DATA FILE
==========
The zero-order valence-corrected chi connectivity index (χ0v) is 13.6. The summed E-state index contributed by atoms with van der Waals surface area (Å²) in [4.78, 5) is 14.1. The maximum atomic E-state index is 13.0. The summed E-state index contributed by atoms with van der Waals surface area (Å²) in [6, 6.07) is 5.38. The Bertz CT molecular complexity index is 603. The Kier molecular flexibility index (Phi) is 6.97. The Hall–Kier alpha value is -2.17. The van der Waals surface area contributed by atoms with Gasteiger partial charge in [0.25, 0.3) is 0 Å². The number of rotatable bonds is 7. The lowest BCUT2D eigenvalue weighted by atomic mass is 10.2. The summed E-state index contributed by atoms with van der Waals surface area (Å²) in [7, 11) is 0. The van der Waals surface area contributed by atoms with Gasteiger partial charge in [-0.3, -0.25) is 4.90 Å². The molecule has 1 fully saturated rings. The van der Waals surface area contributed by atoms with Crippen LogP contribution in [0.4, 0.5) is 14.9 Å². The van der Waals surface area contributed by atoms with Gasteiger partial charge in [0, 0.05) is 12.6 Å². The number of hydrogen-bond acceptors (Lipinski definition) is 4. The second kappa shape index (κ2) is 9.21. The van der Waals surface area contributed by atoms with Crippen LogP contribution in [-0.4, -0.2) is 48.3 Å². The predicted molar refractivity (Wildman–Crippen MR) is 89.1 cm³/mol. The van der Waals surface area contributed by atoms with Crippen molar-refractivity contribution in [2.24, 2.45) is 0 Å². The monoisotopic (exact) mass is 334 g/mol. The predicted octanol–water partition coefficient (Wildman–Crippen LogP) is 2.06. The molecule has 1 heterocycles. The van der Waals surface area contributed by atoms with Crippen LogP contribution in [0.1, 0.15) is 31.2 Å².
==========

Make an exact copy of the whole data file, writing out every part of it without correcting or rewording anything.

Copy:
The zero-order valence-corrected chi connectivity index (χ0v) is 13.6. The summed E-state index contributed by atoms with van der Waals surface area (Å²) in [4.78, 5) is 14.1. The maximum atomic E-state index is 13.0. The summed E-state index contributed by atoms with van der Waals surface area (Å²) in [6, 6.07) is 5.38. The Bertz CT molecular complexity index is 603. The Kier molecular flexibility index (Phi) is 6.97. The Hall–Kier alpha value is -2.17. The van der Waals surface area contributed by atoms with Gasteiger partial charge in [0.25, 0.3) is 0 Å². The number of rotatable bonds is 7. The lowest BCUT2D eigenvalue weighted by atomic mass is 10.2. The summed E-state index contributed by atoms with van der Waals surface area (Å²) in [7, 11) is 0. The van der Waals surface area contributed by atoms with Gasteiger partial charge in [-0.3, -0.25) is 4.90 Å². The molecule has 1 fully saturated rings. The van der Waals surface area contributed by atoms with Crippen LogP contribution in [0.4, 0.5) is 14.9 Å². The van der Waals surface area contributed by atoms with Gasteiger partial charge in [0, 0.05) is 12.6 Å². The number of hydrogen-bond acceptors (Lipinski definition) is 4. The second kappa shape index (κ2) is 9.21. The van der Waals surface area contributed by atoms with Crippen LogP contribution in [-0.4, -0.2) is 48.3 Å². The predicted molar refractivity (Wildman–Crippen MR) is 89.1 cm³/mol. The van der Waals surface area contributed by atoms with Crippen molar-refractivity contribution in [2.24, 2.45) is 0 Å². The monoisotopic (exact) mass is 334 g/mol. The predicted octanol–water partition coefficient (Wildman–Crippen LogP) is 2.06. The molecule has 1 heterocycles. The van der Waals surface area contributed by atoms with Crippen LogP contribution in [0.1, 0.15) is 31.2 Å².